The American Journal of Occupational Therapy; Bethesda Vol. 72, Iss. 1, (Jan/Feb 2018): 1-5.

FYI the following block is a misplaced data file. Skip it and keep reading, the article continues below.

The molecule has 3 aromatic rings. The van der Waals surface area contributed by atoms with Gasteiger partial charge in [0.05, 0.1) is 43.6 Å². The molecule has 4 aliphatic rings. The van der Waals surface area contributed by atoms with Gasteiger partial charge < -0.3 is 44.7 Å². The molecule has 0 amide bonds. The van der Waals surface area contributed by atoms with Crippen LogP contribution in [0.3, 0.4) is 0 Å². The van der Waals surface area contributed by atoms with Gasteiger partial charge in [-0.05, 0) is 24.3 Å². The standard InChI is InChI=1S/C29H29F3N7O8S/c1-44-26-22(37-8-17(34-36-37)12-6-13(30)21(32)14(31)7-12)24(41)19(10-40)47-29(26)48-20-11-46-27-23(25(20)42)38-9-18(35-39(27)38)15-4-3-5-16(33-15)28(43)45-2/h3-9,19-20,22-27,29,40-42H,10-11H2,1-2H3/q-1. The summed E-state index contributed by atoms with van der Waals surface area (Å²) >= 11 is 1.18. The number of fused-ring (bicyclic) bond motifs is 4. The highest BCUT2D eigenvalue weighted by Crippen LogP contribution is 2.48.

[...]they are generally less likely to regain independence in self-care and mobility activities compared with people with good awareness of their abilities (Ekstam,Uppgard, Kottorp, & Tham, 2007; Hartman-Maeir, Soroker, Ring, & Katz, 2002). Participants had a recent stroke; were admitted to inpatient rehabilitation; had cognitive impairments, evident by a score of ³3on the Quick Executive Interview (EXIT; Larson & Heinemann, 2010); did not have moderate or severe aphasia, evident by a score ³2 on the Boston Diagnostic Aphasia Examination (Goodglass, Kaplan, & Barressi, 2001); did not meet criteria for dementia, untreatedmood disorder, psychotic disorder, or current drug or alcohol abuse (Sheehan et al., 1998; Spitzer et al., 1994); and had an expected inpatient rehabilitation length of stay of at least 5 days.. To read the full article, log in using your NHS OpenAthens details.